Santos later headed west, securing a good-paying job in Vancouver as a concrete finisher. In the interim, he met a Canadian woman, got married and had a son.
But Santos’ U.S. past followed him to Canada. He applied for Canadian residency but was rejected. Undeterred, he tried again but was advised by his lawyer that the applicant’s chances would be better if he returned to Mexico during the time the petition was under consideration.
As in the United States system, family separation was an immigrant’s lot. According to the prospective Canadian, the current immigration rules oblige his sponsoring wife to show at least six months’ worth of annual income earned while residing in Canada.
Going on four years later, Santos still hasn’t heard the decision on his application.
“I’ve been waiting ever since,” he says with a sigh of resignation filling his voice. “They keep telling me they’re waiting for background checks.”
Santos is pretty certain that his tatoos and U.S. criminal record are making the application a long, drawn-out ordeal. Yet again, he conveys no bad feelings. “I can understand why they are looking at me, and I think they are waiting to see if I give up,” he speculates.
Though he is separated from his family, Santos carefully weighs his past, present and future. Looking back, Santos’ life fortunes resulted in a far different outcome than the fate of his brother, who was beaten to death with a bat in 1991, or of his cousin who was murdered, or of his old homeboys who are dead.
“I’m here and the people I grew up with aren’t. I consider myself very lucky,” he says. “In retrospect, I think it was good what happened to me, because otherwise I wouldn’t have been to Canada and had a son. Deportation has opened so many doors in itself. In a way it is going to sound crazy, but I am grateful I got deported.”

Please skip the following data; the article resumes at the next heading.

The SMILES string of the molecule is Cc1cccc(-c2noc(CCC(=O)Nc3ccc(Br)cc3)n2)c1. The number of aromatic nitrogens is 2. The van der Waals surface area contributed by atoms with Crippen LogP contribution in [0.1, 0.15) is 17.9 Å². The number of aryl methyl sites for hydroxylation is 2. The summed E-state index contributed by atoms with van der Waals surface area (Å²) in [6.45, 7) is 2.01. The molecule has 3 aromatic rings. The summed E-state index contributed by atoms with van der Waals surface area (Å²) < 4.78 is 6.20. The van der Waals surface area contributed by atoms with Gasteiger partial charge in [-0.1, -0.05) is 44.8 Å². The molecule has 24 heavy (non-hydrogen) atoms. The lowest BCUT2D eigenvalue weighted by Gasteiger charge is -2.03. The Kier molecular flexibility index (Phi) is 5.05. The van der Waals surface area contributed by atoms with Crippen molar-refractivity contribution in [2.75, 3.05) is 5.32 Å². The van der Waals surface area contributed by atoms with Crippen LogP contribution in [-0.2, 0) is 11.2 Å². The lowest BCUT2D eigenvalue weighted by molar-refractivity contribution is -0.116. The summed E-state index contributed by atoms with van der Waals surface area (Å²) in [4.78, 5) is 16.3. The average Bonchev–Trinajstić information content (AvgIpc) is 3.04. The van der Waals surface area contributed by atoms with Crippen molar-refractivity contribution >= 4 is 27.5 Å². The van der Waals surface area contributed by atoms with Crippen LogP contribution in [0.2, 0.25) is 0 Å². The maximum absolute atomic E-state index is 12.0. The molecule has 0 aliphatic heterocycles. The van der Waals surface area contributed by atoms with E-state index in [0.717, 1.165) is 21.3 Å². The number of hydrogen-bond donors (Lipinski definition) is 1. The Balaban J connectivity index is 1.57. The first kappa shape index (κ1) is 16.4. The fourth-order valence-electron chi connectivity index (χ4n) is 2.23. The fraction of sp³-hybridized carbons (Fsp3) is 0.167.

Still, Santos acknowledges that the seemingly endless Canadian residency application process is taking its toll on family unity.
The manager says he makes a decent salary by Mexican standards, but does not earn enough to support his family up north. Moreover, his wife, who works as a massage and physical therapist, is now scrambling after contract changes hit the Canadian health system last year.
“She’s barely making ends meet,” Santos continues. “Right now, she’s working three jobs parttime trying to make ends meet, and that puts a lot of pressure.”
Santos credits the daily phone calls made via the low-cost Magic Jack phone company for keeping the family together. “So far, it saves me a lot of money, and my relationship,” he chuckles.
As the late winter days grow hotter, the good-natured, two-time deportee puts in long hours on the job, meets the youthful travelers of the world and dreams of being with a family in another land. In the blue waters of Banderas Bay below the hotel, other travelers are stirring. Soon, the great humpback whales will commence their long, migratory trek north to U.S. and Canadian waters.
Fernando Santos, meanwhile, waits for that bureaucratic decision which will allow him to make a similar journey back home.